The Great Headphone Debate

by | Studio Equipment, Voiceover

                                      


When I worked in radio for so many years, (so many years ago now) , like everyone, I used headphones…all the time. As a newbie back in the ’70’s, from a practical standpoint, I needed them in order to hear my queues during or coming out of a spot break. After a while, and plenty of experience on-air, I was able to listen to the headphones during such circumstances without wearing them on my head. I’d have the volume up in the headset and lay the headset on the console close by, and hear everything I needed and could operate with none of the dreaded “dead air”, faulty timing , signal leakage or feedback. The only possible exception was for live do-nuts and tags.

It felt more natural, and unencumbering NOT to wear the ‘phones, and today I’ll use them fully on during ISDN , phone patch sessions, and of course while editing and punching in pickups. Even while recording at an off-site studio, where I’ll need to hear talkback, I’ll wear  headphones, positioned with one “ear” off and one on.  For me, I consider this the best of both worlds, and work this way a lot. On longer narrations,  or audiobooks, I’ll set the headphones aside altogether.

There are many voiceover coaches who’ll admonish that, especially  for those who come from radio can bring some habits that are not all that wonderful , in light of current trends sitting at the voiceover table, so to speak. One of those habits is the incorrect use of headphones, and the tendency  for the voice actor to listen to the sound of and falling in love with  one’s own voice, which is a distraction, which trumps and obscures a true “read”.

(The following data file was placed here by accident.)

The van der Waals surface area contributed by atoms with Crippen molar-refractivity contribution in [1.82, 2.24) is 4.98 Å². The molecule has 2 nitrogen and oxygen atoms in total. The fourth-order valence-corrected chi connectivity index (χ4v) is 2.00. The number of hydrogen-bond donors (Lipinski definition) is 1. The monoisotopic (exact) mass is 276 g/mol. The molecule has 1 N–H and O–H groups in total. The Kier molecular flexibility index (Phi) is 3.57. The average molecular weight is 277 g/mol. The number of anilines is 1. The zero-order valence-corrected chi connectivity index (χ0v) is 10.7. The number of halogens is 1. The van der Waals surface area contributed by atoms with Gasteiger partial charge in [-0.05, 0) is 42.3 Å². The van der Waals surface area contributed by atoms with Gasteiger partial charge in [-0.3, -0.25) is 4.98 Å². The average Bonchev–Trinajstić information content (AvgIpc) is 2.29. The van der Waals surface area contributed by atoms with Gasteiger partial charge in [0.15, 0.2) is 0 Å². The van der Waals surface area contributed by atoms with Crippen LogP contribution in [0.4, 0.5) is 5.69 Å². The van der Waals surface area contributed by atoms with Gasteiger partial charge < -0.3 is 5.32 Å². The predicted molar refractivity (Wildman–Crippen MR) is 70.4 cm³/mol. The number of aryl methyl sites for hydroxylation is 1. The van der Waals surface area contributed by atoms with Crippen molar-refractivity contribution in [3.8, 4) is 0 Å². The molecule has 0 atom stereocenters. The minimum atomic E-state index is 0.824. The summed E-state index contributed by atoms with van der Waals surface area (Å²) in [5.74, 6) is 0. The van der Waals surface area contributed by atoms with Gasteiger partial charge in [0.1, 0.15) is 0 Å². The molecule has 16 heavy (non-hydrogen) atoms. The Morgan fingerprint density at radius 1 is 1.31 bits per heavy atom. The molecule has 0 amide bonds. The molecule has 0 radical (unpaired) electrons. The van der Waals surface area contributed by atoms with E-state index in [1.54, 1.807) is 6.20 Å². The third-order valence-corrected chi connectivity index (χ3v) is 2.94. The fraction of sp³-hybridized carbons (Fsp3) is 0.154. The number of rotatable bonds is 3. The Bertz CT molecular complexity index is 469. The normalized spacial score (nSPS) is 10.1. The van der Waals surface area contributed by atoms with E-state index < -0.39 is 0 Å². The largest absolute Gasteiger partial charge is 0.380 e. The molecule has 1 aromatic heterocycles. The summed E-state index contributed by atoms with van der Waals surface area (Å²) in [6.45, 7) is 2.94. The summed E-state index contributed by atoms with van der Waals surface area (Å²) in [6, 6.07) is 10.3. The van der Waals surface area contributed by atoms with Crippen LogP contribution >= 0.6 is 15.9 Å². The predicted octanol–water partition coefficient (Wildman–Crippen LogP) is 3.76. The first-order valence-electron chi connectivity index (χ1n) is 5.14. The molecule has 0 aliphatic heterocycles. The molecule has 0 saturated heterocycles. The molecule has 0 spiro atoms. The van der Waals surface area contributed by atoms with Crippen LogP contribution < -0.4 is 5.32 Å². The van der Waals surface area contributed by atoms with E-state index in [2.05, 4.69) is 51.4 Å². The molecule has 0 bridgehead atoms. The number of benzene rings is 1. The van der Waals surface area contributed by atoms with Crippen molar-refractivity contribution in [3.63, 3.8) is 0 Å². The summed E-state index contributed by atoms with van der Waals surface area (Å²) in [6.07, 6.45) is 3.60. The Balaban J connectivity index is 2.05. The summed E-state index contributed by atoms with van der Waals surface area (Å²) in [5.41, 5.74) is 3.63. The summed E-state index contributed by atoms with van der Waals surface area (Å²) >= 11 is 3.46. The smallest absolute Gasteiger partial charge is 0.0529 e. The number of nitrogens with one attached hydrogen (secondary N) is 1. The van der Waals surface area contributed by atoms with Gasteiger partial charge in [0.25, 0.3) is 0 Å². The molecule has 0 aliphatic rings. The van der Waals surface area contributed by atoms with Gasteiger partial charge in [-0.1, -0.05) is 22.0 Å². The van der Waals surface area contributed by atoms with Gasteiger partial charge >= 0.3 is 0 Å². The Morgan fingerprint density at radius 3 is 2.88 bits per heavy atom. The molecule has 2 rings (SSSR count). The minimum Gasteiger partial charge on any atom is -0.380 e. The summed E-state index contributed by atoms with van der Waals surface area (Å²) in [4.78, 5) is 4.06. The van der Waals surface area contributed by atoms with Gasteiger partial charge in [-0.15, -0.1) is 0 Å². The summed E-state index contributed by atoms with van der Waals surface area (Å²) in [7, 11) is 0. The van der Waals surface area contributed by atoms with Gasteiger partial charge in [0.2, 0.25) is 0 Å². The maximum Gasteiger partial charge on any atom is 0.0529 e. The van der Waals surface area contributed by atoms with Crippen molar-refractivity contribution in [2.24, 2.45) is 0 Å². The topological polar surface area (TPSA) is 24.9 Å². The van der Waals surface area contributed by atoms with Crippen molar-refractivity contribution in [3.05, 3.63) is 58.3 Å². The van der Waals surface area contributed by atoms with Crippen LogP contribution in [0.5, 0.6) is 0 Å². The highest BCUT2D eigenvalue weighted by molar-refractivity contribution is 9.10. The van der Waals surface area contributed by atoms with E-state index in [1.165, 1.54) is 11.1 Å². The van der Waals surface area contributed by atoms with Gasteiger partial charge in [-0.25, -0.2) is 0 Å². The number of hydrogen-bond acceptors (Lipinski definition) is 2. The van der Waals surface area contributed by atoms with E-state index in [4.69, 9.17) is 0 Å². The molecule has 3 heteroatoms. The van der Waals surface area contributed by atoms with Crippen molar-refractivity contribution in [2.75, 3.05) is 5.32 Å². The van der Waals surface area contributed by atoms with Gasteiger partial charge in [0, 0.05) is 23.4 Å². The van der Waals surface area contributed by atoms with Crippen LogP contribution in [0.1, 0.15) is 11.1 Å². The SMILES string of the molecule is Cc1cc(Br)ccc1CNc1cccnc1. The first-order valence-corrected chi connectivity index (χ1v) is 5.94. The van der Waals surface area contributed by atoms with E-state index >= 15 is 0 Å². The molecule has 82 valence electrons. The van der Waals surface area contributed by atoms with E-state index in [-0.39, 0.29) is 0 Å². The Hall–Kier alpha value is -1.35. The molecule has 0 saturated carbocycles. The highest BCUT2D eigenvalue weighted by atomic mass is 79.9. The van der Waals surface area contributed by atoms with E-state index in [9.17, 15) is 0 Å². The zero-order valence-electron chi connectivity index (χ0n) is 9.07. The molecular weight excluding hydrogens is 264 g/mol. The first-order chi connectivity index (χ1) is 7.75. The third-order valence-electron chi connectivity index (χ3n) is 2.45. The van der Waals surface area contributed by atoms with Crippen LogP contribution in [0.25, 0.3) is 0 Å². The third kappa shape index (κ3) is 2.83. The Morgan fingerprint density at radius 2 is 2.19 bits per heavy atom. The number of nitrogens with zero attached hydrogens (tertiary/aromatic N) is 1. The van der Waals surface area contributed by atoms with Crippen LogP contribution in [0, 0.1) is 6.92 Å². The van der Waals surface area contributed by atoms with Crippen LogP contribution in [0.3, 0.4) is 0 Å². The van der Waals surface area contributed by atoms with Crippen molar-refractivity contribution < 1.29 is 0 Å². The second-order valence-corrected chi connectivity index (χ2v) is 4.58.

I’ve spoken with a number of successful pros who are all over the map on this issue.

I found a facinating article recently in The “Vocal Chords” feature EQ Magazine Banishing Headphones, by brilliant writer and editor at Guitar Player , Michael Molenda who aptly argues the point. Granted,  a lot of the article addresses singer’s vocals during studio recording, but much applies to the voiceover world.

If you’ve read the article, and now that we know what would bring out the inner-Frank, (as in Sinatra), what do you do?

1 Comment

  1. If you’re just one person in your own home studio, then no no no! There is NO reason to wear headphones during recording unless there’s someone else on the other end talking to you.

    VO is supposed to be conversational. So ask yourself, do you wear headphones when having a normal conversation with someone? Of course you don’t.

    If you do, then you REALLY need to get the radio out of your blood!

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